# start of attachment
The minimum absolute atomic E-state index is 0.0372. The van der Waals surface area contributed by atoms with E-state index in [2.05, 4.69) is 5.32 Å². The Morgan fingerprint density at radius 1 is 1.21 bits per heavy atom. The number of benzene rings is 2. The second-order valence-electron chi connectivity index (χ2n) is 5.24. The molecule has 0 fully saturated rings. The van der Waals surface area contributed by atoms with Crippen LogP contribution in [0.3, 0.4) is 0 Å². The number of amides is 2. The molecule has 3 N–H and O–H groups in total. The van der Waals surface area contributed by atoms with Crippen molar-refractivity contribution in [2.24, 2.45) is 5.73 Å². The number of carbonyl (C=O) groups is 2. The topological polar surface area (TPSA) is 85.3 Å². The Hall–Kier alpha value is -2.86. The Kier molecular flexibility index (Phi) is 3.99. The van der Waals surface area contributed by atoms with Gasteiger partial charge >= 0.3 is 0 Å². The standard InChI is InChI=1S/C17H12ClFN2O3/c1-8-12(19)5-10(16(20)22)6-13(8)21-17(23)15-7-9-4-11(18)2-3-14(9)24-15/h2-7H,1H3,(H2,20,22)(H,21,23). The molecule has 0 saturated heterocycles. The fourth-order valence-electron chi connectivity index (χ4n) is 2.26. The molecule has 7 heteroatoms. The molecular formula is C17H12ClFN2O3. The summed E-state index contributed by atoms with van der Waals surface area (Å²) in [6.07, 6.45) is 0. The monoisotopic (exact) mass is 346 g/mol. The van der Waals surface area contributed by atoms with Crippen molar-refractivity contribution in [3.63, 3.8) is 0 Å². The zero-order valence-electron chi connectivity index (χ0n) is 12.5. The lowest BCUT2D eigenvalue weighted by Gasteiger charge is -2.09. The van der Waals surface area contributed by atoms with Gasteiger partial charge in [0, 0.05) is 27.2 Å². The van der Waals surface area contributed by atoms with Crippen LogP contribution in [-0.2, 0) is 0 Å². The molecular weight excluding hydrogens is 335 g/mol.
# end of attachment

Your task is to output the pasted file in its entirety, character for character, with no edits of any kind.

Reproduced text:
The minimum absolute atomic E-state index is 0.0372. The van der Waals surface area contributed by atoms with E-state index in [2.05, 4.69) is 5.32 Å². The Morgan fingerprint density at radius 1 is 1.21 bits per heavy atom. The number of benzene rings is 2. The second-order valence-electron chi connectivity index (χ2n) is 5.24. The molecule has 0 fully saturated rings. The van der Waals surface area contributed by atoms with Crippen LogP contribution in [0.3, 0.4) is 0 Å². The number of amides is 2. The molecule has 3 N–H and O–H groups in total. The van der Waals surface area contributed by atoms with Crippen molar-refractivity contribution in [2.24, 2.45) is 5.73 Å². The number of carbonyl (C=O) groups is 2. The topological polar surface area (TPSA) is 85.3 Å². The Hall–Kier alpha value is -2.86. The Kier molecular flexibility index (Phi) is 3.99. The van der Waals surface area contributed by atoms with Gasteiger partial charge >= 0.3 is 0 Å². The standard InChI is InChI=1S/C17H12ClFN2O3/c1-8-12(19)5-10(16(20)22)6-13(8)21-17(23)15-7-9-4-11(18)2-3-14(9)24-15/h2-7H,1H3,(H2,20,22)(H,21,23). The molecule has 0 saturated heterocycles. The fourth-order valence-electron chi connectivity index (χ4n) is 2.26. The molecule has 7 heteroatoms. The molecular formula is C17H12ClFN2O3. The summed E-state index contributed by atoms with van der Waals surface area (Å²) in [6.07, 6.45) is 0. The monoisotopic (exact) mass is 346 g/mol. The van der Waals surface area contributed by atoms with Crippen molar-refractivity contribution in [3.63, 3.8) is 0 Å². The zero-order valence-electron chi connectivity index (χ0n) is 12.5. The lowest BCUT2D eigenvalue weighted by Gasteiger charge is -2.09. The van der Waals surface area contributed by atoms with Gasteiger partial charge in [0, 0.05) is 27.2 Å². The van der Waals surface area contributed by atoms with Crippen LogP contribution in [-0.2, 0) is 0 Å². The molecular weight excluding hydrogens is 335 g/mol.